Clinical trial participant: Why I don’t mind being in the control group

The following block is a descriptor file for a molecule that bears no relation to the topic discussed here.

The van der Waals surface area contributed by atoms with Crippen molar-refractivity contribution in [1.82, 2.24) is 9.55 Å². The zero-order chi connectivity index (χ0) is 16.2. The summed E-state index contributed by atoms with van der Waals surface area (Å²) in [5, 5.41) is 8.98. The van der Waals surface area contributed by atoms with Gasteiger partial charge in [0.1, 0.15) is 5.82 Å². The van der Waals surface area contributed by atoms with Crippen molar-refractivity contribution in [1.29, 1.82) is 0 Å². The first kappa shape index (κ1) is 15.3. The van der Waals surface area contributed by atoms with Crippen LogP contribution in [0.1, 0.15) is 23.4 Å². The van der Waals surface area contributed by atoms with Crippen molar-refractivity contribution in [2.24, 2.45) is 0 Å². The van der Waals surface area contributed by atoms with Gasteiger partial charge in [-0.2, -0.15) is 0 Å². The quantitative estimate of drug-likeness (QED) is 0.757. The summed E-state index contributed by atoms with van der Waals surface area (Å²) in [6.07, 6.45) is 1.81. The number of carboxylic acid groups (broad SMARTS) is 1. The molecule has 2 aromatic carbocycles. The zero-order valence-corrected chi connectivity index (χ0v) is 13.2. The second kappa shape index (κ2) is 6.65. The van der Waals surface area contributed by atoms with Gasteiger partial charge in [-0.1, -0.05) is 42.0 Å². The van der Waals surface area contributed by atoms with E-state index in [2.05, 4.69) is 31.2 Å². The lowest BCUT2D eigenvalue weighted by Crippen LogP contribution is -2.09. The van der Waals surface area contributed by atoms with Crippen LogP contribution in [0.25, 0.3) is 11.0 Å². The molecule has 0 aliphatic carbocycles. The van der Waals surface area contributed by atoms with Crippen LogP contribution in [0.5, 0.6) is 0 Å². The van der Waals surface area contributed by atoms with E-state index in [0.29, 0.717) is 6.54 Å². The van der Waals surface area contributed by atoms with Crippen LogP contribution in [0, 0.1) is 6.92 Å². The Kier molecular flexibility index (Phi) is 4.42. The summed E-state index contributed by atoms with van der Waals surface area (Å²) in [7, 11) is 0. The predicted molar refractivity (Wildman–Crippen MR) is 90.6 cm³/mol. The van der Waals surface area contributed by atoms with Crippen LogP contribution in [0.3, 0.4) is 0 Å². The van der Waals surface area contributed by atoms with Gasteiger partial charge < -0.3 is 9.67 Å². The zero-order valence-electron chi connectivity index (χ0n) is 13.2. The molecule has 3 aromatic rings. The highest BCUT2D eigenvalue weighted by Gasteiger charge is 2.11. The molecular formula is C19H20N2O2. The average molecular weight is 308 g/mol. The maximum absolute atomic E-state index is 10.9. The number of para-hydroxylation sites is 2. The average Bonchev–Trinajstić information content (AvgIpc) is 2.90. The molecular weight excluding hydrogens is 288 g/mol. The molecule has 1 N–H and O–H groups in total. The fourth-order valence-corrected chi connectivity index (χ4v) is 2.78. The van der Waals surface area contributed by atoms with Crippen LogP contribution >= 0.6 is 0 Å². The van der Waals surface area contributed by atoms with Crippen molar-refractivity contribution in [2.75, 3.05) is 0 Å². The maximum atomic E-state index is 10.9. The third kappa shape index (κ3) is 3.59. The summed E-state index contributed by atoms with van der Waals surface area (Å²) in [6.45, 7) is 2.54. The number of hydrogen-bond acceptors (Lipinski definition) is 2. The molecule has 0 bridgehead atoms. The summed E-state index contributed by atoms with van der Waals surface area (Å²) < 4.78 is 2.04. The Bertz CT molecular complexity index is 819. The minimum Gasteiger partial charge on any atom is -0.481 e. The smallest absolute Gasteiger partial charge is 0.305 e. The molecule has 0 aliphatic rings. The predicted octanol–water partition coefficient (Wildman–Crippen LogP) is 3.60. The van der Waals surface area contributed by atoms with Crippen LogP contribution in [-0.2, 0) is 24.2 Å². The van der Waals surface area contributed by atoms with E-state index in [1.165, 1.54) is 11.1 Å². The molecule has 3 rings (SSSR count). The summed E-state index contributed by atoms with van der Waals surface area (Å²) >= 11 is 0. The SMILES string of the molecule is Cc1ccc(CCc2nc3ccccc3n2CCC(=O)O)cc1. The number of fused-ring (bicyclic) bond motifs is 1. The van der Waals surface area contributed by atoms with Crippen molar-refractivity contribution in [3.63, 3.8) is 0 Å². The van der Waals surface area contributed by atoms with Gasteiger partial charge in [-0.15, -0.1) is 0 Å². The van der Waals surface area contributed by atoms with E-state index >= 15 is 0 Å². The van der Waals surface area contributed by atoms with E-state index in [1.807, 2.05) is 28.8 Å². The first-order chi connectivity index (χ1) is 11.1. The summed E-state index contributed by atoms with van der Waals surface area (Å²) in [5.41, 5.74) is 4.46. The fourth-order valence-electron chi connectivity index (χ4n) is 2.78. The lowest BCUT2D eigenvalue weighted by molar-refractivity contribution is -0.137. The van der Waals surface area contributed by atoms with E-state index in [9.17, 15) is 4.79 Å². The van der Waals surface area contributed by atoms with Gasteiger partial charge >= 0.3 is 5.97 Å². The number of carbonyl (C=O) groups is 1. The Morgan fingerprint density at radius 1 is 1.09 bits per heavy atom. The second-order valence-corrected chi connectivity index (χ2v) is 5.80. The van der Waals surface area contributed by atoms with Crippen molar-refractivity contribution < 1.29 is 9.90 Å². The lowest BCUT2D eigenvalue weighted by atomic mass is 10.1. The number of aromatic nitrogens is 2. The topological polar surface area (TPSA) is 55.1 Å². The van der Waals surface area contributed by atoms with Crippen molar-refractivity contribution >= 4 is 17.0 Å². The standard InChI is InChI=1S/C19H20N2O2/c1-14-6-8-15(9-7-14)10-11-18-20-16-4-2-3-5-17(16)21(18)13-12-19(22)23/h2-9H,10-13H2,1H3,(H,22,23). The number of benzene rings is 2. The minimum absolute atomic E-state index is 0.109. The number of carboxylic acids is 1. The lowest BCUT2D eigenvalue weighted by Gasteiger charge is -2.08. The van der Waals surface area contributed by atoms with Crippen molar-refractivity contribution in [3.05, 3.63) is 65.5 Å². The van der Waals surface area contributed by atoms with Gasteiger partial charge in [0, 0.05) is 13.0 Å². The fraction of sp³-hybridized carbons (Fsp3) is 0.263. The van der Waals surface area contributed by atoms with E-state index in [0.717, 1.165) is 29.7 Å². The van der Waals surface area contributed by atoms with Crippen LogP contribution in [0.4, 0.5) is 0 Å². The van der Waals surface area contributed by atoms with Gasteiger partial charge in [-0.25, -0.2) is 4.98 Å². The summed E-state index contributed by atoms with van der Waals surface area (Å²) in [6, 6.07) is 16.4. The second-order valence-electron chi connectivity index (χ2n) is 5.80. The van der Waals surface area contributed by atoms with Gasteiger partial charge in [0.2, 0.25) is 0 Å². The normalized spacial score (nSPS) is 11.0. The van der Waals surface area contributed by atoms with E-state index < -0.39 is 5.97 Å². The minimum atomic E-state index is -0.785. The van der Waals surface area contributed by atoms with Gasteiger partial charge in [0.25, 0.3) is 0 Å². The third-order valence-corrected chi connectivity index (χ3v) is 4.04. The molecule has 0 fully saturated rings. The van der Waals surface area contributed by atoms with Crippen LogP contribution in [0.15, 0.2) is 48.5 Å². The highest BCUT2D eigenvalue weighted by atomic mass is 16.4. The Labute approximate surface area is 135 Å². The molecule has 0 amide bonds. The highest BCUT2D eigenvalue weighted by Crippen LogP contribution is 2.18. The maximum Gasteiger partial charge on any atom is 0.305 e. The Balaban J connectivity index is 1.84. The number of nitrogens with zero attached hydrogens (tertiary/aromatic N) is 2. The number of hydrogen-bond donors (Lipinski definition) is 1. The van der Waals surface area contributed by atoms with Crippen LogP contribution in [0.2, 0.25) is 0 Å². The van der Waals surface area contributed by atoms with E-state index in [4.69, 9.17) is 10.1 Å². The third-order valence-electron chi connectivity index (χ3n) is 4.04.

When I was diagnosed with myelodysplastic syndromes (a precursor of acute myeloid leukemia) in July 2015, I don’t know what shocked me more: the fact that my only chance for a cure was a bone marrow transplant, or that because I was 75, my “advanced” age disqualified me from receiving one. Then I discovered that my insurance provider would consider covering transplants for patients over age 65 — but only if they met certain fitness criteria, and the transplants took place as part of clinical trials at a certified institution. Since I’d been playing squash competitively for years, I knew I could meet the health requirements. So, I began researching hospitals. As an economist, I like somebody with experience. And when I read about the incredible work Richard Champlin, M.D., was doing in this area — and the fact that MD Anderson performs about 850 stem cell transplants a year — I called to make an appointment. How I’m contributing to cancer-fighting science I participated in two different clinical trials at MD Anderson. The first one tested the effectiveness of a particular combination of chemotherapy drugs (administered in a certain sequence) designed to prepare older patients for stem cell transplants with reduced-intensity conditioning. The second one tested whether a chemotherapy drug called azacitidine (Vidaza) could help prevent a recurrence if administered after a stem cell transplant. I received the drugs as part of the first clinical trial, but was randomly assigned to the group of patients that did not receive the drug as a part of the second. At first, I was a little disappointed. But the way I...